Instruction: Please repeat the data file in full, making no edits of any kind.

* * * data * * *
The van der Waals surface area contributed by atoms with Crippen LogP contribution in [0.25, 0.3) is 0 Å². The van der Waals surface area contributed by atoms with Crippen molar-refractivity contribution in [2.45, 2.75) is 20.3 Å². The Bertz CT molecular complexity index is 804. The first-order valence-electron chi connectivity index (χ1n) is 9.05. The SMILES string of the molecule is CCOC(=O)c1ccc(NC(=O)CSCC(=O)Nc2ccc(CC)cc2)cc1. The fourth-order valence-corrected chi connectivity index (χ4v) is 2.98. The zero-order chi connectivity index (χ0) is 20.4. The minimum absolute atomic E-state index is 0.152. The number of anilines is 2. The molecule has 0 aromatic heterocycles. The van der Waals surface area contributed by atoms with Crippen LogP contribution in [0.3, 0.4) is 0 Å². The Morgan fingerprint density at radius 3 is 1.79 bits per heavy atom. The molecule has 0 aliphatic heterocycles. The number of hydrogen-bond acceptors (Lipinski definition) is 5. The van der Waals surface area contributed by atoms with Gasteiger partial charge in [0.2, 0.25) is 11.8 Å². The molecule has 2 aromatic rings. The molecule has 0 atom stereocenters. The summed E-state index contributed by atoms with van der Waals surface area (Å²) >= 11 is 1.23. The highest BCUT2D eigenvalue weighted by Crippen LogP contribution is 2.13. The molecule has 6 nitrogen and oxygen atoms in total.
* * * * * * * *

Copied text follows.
The van der Waals surface area contributed by atoms with Crippen LogP contribution in [0.25, 0.3) is 0 Å². The van der Waals surface area contributed by atoms with Crippen molar-refractivity contribution in [2.45, 2.75) is 20.3 Å². The Bertz CT molecular complexity index is 804. The first-order valence-electron chi connectivity index (χ1n) is 9.05. The SMILES string of the molecule is CCOC(=O)c1ccc(NC(=O)CSCC(=O)Nc2ccc(CC)cc2)cc1. The fourth-order valence-corrected chi connectivity index (χ4v) is 2.98. The zero-order chi connectivity index (χ0) is 20.4. The minimum absolute atomic E-state index is 0.152. The number of anilines is 2. The molecule has 0 aromatic heterocycles. The van der Waals surface area contributed by atoms with Crippen LogP contribution in [0.3, 0.4) is 0 Å². The Morgan fingerprint density at radius 3 is 1.79 bits per heavy atom. The molecule has 0 aliphatic heterocycles. The number of hydrogen-bond acceptors (Lipinski definition) is 5. The van der Waals surface area contributed by atoms with Gasteiger partial charge in [0.2, 0.25) is 11.8 Å². The molecule has 2 aromatic rings. The molecule has 0 atom stereocenters. The summed E-state index contributed by atoms with van der Waals surface area (Å²) >= 11 is 1.23. The highest BCUT2D eigenvalue weighted by Crippen LogP contribution is 2.13. The molecule has 6 nitrogen and oxygen atoms in total.